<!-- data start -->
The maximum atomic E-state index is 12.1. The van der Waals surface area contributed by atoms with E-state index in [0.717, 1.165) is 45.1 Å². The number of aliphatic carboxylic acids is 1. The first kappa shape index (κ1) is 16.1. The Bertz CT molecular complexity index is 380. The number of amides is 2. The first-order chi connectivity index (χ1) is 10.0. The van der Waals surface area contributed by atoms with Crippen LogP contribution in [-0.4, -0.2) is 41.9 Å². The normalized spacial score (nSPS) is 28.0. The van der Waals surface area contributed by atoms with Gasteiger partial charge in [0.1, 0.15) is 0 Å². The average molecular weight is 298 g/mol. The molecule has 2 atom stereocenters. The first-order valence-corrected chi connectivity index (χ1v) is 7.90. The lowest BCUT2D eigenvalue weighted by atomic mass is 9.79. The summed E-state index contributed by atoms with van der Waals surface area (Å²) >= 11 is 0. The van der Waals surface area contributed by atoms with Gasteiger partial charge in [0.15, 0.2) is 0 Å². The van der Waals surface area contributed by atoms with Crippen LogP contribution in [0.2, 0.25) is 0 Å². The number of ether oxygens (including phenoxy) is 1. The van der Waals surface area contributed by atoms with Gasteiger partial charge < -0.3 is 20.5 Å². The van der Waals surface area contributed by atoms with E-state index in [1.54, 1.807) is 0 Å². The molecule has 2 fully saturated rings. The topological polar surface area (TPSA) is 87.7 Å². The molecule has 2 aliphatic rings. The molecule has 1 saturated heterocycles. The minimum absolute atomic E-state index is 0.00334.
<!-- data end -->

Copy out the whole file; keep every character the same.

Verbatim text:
The maximum atomic E-state index is 12.1. The van der Waals surface area contributed by atoms with E-state index in [0.717, 1.165) is 45.1 Å². The number of aliphatic carboxylic acids is 1. The first kappa shape index (κ1) is 16.1. The Bertz CT molecular complexity index is 380. The number of amides is 2. The first-order chi connectivity index (χ1) is 10.0. The van der Waals surface area contributed by atoms with Crippen LogP contribution in [-0.4, -0.2) is 41.9 Å². The normalized spacial score (nSPS) is 28.0. The van der Waals surface area contributed by atoms with Gasteiger partial charge in [0.1, 0.15) is 0 Å². The average molecular weight is 298 g/mol. The molecule has 2 atom stereocenters. The first-order valence-corrected chi connectivity index (χ1v) is 7.90. The lowest BCUT2D eigenvalue weighted by atomic mass is 9.79. The summed E-state index contributed by atoms with van der Waals surface area (Å²) >= 11 is 0. The van der Waals surface area contributed by atoms with Gasteiger partial charge in [0.15, 0.2) is 0 Å². The van der Waals surface area contributed by atoms with Crippen LogP contribution in [0.2, 0.25) is 0 Å². The number of ether oxygens (including phenoxy) is 1. The van der Waals surface area contributed by atoms with Gasteiger partial charge < -0.3 is 20.5 Å². The van der Waals surface area contributed by atoms with E-state index in [1.54, 1.807) is 0 Å². The molecule has 2 fully saturated rings. The topological polar surface area (TPSA) is 87.7 Å². The molecule has 2 aliphatic rings. The molecule has 1 saturated heterocycles. The minimum absolute atomic E-state index is 0.00334.